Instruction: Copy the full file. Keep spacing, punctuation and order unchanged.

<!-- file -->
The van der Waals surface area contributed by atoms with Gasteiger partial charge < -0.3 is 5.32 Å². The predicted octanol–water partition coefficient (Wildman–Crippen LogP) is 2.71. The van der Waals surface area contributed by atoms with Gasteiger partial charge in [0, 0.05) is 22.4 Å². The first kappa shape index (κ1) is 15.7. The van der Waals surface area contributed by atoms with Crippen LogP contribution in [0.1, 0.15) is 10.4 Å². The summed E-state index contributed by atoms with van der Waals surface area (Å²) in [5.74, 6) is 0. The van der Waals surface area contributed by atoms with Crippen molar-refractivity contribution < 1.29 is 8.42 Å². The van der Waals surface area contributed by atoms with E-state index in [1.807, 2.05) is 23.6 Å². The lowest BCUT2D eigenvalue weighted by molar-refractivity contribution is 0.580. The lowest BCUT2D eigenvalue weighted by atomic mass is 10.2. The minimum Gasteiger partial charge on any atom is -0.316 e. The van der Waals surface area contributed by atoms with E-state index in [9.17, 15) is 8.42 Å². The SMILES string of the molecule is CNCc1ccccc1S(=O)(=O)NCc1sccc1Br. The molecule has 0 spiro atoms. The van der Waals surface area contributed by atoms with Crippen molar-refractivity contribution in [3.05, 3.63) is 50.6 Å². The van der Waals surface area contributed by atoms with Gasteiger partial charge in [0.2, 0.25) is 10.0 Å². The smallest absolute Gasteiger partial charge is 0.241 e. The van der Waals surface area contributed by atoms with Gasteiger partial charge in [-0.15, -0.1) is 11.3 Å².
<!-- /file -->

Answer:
The van der Waals surface area contributed by atoms with Gasteiger partial charge < -0.3 is 5.32 Å². The predicted octanol–water partition coefficient (Wildman–Crippen LogP) is 2.71. The van der Waals surface area contributed by atoms with Gasteiger partial charge in [0, 0.05) is 22.4 Å². The first kappa shape index (κ1) is 15.7. The van der Waals surface area contributed by atoms with Crippen LogP contribution in [0.1, 0.15) is 10.4 Å². The summed E-state index contributed by atoms with van der Waals surface area (Å²) in [5.74, 6) is 0. The van der Waals surface area contributed by atoms with Crippen molar-refractivity contribution < 1.29 is 8.42 Å². The van der Waals surface area contributed by atoms with E-state index in [1.807, 2.05) is 23.6 Å². The lowest BCUT2D eigenvalue weighted by molar-refractivity contribution is 0.580. The lowest BCUT2D eigenvalue weighted by atomic mass is 10.2. The minimum Gasteiger partial charge on any atom is -0.316 e. The van der Waals surface area contributed by atoms with E-state index in [9.17, 15) is 8.42 Å². The SMILES string of the molecule is CNCc1ccccc1S(=O)(=O)NCc1sccc1Br. The molecule has 0 spiro atoms. The van der Waals surface area contributed by atoms with Crippen molar-refractivity contribution in [3.05, 3.63) is 50.6 Å². The van der Waals surface area contributed by atoms with Gasteiger partial charge in [0.2, 0.25) is 10.0 Å². The smallest absolute Gasteiger partial charge is 0.241 e. The van der Waals surface area contributed by atoms with Gasteiger partial charge in [-0.15, -0.1) is 11.3 Å².